In 2017, President Thomas Sullivan generously allocated $100,000 to the University Libraries to support acquisitions in the humanities. At the recommendation of College of Arts and Sciences faculty from the departments of History, Romance Languages, Religion, and English who specialize in medieval Europe, Special Collections was able to purchase an extraordinary sixteenth-century manuscript which the specialty bookseller Les Enluminures had just put on the market.
Les roys de la très crestienne maison de France (The Kings of the Very Christian House of France), written in French, is an illuminated manuscript on parchment that probably originated in northern France, possibly Paris, between 1500 and 1525. It lists each king and the dates and key events of his reign, beginning with legendary King Pharamond and ending with just a heading for Louis XII, who ascended to the throne 1497-1498. The dealer’s description compares our manuscript to the only other known copy, held by the Bibliothèque nationale de France, and suggests that with its elegant script, decorated initials and red velvet binding, our copy may have been made for a person close to the royal family.
The faculty members who recommended the purchase believe that the stunning manuscript has enormous potential for teaching and research at UVM. They regularly use our collection of medieval manuscripts as teaching tools, and see this very accessible manuscript as a great addition. It is tailor-made for a seminar that Charles-Louis Morand-Métevier will be teaching next spring on royal chronicles in the late medieval/Renaissance period. It will also be a good building block for a TAP course that Sean Field hopes to teach in 2019, “Medieval History through Manuscripts.” At the same time, UVM will be participating in a program sponsored by Les Enluminures, “Manuscripts in the Curriculum,” that will bring a curated collection of manuscripts to campus for use in several courses. Special Collections Director and Rare Book Curator Jeffrey Marshall and Charles Briggs will teach a seminar designed around our manuscript holdings, including the new Les roys de la très crestienne maison de France.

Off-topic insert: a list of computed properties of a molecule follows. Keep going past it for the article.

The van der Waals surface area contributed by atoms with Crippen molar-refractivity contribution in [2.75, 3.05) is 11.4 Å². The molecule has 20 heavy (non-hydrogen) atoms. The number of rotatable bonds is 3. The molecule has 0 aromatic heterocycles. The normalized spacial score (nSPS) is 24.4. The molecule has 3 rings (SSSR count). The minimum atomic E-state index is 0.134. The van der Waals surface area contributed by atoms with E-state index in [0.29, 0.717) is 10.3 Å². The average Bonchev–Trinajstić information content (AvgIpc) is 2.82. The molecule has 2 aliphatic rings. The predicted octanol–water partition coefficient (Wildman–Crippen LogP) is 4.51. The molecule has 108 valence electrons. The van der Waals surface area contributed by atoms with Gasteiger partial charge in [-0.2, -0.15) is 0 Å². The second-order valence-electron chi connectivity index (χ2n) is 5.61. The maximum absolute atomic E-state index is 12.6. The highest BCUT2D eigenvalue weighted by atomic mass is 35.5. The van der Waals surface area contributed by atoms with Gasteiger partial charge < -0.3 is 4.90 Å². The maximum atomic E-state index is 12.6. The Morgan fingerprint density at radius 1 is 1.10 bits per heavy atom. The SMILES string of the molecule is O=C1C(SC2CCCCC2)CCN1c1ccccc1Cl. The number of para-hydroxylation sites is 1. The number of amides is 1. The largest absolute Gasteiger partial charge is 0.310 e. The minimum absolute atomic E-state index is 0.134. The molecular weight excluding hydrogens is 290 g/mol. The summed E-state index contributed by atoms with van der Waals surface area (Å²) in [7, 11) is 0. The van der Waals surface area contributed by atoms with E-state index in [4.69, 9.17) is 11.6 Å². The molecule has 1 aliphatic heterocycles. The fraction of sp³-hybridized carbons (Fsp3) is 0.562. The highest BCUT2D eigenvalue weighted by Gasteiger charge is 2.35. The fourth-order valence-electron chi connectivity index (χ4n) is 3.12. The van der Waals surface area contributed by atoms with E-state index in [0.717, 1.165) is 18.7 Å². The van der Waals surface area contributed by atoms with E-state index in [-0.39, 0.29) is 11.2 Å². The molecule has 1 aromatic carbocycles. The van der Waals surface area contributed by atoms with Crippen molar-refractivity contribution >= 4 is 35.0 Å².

Several UVM faculty members plan to begin work on an edition of the manuscript text. Collating our copy with the one at the Bibliothèque national de France would allow the production of a critical edition. In the future, Special Collections will add the manuscript to our Medieval and Renaissance Manuscripts digital collection.
This article also appears in the latest issue of our newsletter, Liber.